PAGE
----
There will be no plague of two-inch long bugs roaming Warren County this year.
The Brood II cicadas are situated along the East Coast.
Millions of the insects waited underground for 17 years only to emerge for a few weeks to mate and die.
Millions more are still waiting their turn. Including the ones beneath the surface of Warren County.
"We are not in the area for the brood that is predicted for 2013," Department of Conservation and Natural Resources Cornplanter District Forester Cecile Stelter said on Wednesday.
There are 12 broods of 17-year cicadas, each in a particular region, and three broods of 13-year cicadas, located mostly in the South. There are two extinct broods.
Brood II is the big emergence this year. The male cicadas sing through the day, trying to attract mates.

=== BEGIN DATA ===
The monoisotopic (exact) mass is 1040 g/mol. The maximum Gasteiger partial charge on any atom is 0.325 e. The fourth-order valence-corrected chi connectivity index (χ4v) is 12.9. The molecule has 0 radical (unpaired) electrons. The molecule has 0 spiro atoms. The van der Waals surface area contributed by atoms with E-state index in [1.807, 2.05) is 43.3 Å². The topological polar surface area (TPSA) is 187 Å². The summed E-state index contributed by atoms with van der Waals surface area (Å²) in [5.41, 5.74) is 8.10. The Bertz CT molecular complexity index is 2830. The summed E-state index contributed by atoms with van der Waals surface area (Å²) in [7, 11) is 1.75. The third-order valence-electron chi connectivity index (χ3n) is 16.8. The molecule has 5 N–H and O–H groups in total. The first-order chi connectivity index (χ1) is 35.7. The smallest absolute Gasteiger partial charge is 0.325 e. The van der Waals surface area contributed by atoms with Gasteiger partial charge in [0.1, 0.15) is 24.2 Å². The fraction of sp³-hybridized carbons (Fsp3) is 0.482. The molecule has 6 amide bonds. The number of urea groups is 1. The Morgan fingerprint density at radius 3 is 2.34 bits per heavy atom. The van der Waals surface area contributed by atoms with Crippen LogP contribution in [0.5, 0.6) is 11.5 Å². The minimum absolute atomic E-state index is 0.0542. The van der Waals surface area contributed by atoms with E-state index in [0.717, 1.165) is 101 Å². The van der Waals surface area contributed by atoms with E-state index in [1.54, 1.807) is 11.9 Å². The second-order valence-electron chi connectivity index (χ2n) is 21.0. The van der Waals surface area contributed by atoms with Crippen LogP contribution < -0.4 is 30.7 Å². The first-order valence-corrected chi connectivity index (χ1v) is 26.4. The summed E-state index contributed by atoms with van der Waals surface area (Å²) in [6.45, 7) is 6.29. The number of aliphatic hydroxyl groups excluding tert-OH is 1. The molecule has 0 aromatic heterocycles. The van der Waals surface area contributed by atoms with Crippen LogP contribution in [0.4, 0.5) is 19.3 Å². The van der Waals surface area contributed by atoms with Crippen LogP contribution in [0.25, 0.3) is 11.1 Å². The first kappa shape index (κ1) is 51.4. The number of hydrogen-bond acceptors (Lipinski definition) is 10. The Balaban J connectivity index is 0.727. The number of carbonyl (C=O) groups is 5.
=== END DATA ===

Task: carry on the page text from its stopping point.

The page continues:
The adults - the ones that have dug out of the ground, shed their skins and metamorphosed, only live about three to four weeks. The females deposit eggs in twigs and branches. When the eggs hatch, the larvae drop to the ground and dig to the underground locations where they will spend 13 or 17 years.
"This is part of the magic of this particular species," Stelter said. "They disappear for 17 years and then all at once, as if on cue, they reappear."
There are about eight broods in different regions of Pennsylvania. It's not Warren County's turn.
"We would be more along the lines of Brood VIII," Stelter said. "They last emerged in 2002. They are supposed to come out in 2019."
Much of the East Coast is hearing the song of the cicada.
"It is happening in some places - Eastern Pennsylvania, southeastern New York, down through Maryland, into Georgia," Stelter said. "They're all experiencing this."